Environment is going to be taught as a compulsory subject at the undergraduate level. But does anyone know how to go about it?
This is news that can be termed both good and bad. Environment educators aren't exactly overjoyed. They all face a peculiar problem. Whenever they go to a school to talk about environmental education the principal immediately summons the biology teacher.
It is simple. Schools, the ministry of education, academics all think of environment in terms of biology and zoology. The moment this word is mentioned, children put up their hands and yell, " tigers!"
For them the environment is only pretty landscapes, trees and tigers. Not the air they breathe, not the water they drink, not the changing climate.
There is obviously something going wrong here. Making environment education compulsory will not solve the problem. It seems relevant environment education material for students and teacher is still to be produced. There is the larger question - the study of environment has to be linked with development issues. Are teachers well acquainted with such issues? Or does the government need to start a programme to train teachers before they are allowed to get down to the business of teaching? Environment education in universities is dealt with only from a biology/zoology point of view. There is no attempt to study environment from a socio-economic point of view. To be understood for what it is, the study of environment must also be linked to development issues. The connection between the two has to be explored and understood.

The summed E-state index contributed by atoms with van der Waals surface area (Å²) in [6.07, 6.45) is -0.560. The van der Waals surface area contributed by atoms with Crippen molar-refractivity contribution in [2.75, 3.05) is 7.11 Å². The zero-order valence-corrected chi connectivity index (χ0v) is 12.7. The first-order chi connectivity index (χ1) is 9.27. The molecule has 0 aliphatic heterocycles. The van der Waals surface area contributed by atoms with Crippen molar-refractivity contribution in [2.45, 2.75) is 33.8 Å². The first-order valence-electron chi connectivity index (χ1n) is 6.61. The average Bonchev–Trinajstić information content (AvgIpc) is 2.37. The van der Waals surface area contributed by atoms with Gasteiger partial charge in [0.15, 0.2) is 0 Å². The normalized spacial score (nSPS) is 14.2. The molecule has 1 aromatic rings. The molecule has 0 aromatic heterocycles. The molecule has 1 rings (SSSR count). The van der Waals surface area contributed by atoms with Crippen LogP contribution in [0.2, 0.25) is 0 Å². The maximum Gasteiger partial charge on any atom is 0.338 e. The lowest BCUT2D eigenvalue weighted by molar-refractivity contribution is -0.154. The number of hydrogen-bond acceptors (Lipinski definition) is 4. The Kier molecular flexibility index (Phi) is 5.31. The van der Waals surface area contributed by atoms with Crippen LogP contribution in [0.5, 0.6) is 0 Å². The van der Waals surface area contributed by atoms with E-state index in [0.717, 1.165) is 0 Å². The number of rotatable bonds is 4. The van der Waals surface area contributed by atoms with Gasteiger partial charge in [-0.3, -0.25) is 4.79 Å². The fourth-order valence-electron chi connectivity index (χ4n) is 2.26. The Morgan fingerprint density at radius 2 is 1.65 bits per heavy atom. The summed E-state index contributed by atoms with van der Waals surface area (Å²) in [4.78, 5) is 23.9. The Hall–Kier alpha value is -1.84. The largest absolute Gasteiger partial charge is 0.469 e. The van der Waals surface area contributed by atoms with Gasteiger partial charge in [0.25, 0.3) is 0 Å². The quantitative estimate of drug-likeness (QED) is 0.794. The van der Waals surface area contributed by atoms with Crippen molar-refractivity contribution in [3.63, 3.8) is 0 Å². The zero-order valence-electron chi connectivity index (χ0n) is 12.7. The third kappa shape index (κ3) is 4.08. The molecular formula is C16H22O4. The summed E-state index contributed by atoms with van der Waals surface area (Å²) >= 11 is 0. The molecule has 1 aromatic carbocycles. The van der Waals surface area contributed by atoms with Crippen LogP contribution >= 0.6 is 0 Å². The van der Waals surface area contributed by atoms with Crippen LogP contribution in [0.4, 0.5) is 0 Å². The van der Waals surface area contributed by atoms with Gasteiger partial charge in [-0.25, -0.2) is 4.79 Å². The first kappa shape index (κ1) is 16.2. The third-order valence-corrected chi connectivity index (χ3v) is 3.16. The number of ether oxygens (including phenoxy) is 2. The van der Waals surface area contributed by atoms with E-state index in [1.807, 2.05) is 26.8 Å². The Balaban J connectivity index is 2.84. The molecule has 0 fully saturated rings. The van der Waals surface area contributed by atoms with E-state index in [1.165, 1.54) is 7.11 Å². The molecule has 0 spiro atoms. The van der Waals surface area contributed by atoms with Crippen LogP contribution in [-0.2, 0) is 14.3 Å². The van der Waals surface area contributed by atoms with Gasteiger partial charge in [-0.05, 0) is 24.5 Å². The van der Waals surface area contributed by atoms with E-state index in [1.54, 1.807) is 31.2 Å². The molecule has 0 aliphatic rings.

Then there are certain environmental management issues at stake which are not understood very well and cannot be studied under the sciences approach. How local communities manage their water in water scarce areas is one of these. How forest dwellers are not poachers and timber smugglers but contribute to the upkeep of the forest is another.
Environment is an interdisciplinary field. Taught in isolation, in the manner that is being conceived today, it is a dead duck.
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